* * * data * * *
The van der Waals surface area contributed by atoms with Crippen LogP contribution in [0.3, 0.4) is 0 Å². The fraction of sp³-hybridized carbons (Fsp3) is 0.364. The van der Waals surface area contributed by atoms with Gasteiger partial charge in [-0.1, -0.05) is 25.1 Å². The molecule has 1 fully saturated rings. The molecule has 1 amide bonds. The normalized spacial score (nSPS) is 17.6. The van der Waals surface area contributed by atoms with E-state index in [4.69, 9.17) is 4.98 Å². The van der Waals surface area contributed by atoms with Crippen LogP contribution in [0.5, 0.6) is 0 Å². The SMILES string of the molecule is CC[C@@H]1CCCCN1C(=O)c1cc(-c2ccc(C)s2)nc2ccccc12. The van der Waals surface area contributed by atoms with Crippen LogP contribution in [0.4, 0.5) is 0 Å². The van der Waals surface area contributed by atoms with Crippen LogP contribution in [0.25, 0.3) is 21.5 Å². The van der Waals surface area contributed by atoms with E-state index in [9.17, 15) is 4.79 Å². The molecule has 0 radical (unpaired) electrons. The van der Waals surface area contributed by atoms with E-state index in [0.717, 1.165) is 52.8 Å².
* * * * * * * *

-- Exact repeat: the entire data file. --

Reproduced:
The van der Waals surface area contributed by atoms with Crippen LogP contribution in [0.3, 0.4) is 0 Å². The fraction of sp³-hybridized carbons (Fsp3) is 0.364. The van der Waals surface area contributed by atoms with Gasteiger partial charge in [-0.1, -0.05) is 25.1 Å². The molecule has 1 fully saturated rings. The molecule has 1 amide bonds. The normalized spacial score (nSPS) is 17.6. The van der Waals surface area contributed by atoms with E-state index in [4.69, 9.17) is 4.98 Å². The van der Waals surface area contributed by atoms with Crippen LogP contribution in [0.5, 0.6) is 0 Å². The SMILES string of the molecule is CC[C@@H]1CCCCN1C(=O)c1cc(-c2ccc(C)s2)nc2ccccc12. The van der Waals surface area contributed by atoms with Crippen LogP contribution in [0.4, 0.5) is 0 Å². The van der Waals surface area contributed by atoms with Crippen LogP contribution in [0.25, 0.3) is 21.5 Å². The van der Waals surface area contributed by atoms with E-state index in [9.17, 15) is 4.79 Å². The molecule has 0 radical (unpaired) electrons. The van der Waals surface area contributed by atoms with E-state index in [0.717, 1.165) is 52.8 Å².